Body map

Objective: To understand the impact the emergency has had on different aspects of children’s life

Age group: 8+

How many children? Up to 30

Time: 1 hour

Resources needed: Flipchart paper, masking tape, markers

This exercise could bring up difficult thoughts and memories; be sensitive and do not force children to participate or to share if they don’t want to. 

1. Ask a child to volunteer to lie on the sheets to have their body drawn round to represent children

2. Explain that you’re going to use the body drawing to think about life before and after the emergency (add features as you go along)

bodymap3. Ask children to think of a part of the body they can see and follow with questions:

  • Eyes: For seeing. What have you seen? Do you think people see children differently than they used to (do children still do the same things or do people expect them to do more/less?)
  • Ears: For hearing. What have you heard? Do people listen to children the same as they did before? Do you listen to adults the same?
  • Head: We use our head for thinking and learning. Have you changed the way you think, or the way you learn? (School?)
  • Mouth: How do people talk to each other now? What about the way adults communicate with children? Or how children communicate with each other?
  •  Body: Has children’s health been affected? How?
  • Heart: How have people’s feelings changed? How they feel about people from different places/people with different beliefs? How has it affected children’s feelings and the way people feel towards them? Who do children get support from when they need help?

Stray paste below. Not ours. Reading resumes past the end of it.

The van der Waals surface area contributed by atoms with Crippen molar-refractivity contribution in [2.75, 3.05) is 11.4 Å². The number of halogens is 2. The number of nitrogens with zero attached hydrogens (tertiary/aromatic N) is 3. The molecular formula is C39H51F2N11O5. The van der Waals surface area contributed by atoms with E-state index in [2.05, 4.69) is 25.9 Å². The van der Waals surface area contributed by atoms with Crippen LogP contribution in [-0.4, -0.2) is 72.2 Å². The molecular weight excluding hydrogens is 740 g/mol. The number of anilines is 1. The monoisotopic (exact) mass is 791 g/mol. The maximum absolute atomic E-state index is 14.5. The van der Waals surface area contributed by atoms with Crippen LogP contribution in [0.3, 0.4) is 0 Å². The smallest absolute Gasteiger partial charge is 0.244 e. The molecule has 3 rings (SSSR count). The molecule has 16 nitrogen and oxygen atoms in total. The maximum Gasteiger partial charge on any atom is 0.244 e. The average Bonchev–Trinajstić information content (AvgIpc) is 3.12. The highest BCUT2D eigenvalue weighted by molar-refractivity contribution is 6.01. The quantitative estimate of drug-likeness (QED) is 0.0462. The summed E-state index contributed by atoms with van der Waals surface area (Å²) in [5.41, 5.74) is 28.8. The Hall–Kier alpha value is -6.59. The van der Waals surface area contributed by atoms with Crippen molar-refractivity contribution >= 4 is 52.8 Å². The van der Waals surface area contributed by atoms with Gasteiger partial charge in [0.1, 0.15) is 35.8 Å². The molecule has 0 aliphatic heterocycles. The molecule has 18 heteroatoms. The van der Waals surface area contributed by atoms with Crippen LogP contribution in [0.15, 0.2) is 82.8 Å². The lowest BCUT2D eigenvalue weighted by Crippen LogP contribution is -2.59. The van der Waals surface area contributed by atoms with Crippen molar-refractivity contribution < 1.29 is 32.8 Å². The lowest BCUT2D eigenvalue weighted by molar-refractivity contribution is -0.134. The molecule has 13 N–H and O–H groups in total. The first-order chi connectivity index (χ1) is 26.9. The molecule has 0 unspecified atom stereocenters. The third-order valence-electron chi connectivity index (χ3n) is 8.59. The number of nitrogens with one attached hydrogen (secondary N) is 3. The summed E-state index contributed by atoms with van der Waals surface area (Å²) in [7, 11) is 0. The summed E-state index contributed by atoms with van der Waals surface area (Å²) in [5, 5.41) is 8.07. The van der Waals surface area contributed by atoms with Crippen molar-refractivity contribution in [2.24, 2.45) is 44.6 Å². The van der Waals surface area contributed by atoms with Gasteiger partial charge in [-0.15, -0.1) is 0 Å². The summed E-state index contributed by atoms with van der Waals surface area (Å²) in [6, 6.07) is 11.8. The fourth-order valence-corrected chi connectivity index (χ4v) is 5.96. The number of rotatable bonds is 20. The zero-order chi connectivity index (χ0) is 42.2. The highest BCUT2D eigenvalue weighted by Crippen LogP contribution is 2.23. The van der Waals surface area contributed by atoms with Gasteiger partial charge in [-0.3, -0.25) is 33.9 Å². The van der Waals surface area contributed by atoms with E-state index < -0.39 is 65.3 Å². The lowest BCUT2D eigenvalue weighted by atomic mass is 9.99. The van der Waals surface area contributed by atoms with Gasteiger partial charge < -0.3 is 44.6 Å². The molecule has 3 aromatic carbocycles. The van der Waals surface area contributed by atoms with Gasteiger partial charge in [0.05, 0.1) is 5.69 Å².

• Arms/Hands: What kinds of activities do you do more/less than you did before the emergency? (e.g. working, studying, playing, helping at home…). Does anyone use their hands in a negative way?
  • Legs/Feet: Are there any changes in where children do or do not, or can or can’t go?

4. General Discussion:

What do you think about these changes/impact? What are the best changes? What are the worst ones?
Do you think these changes are all the same for girls and boys? What about different ages?

This activity was developed based on Save the Children Norway, A Kit of Tools for Participatory Evaluation with Children, Young People and Adults


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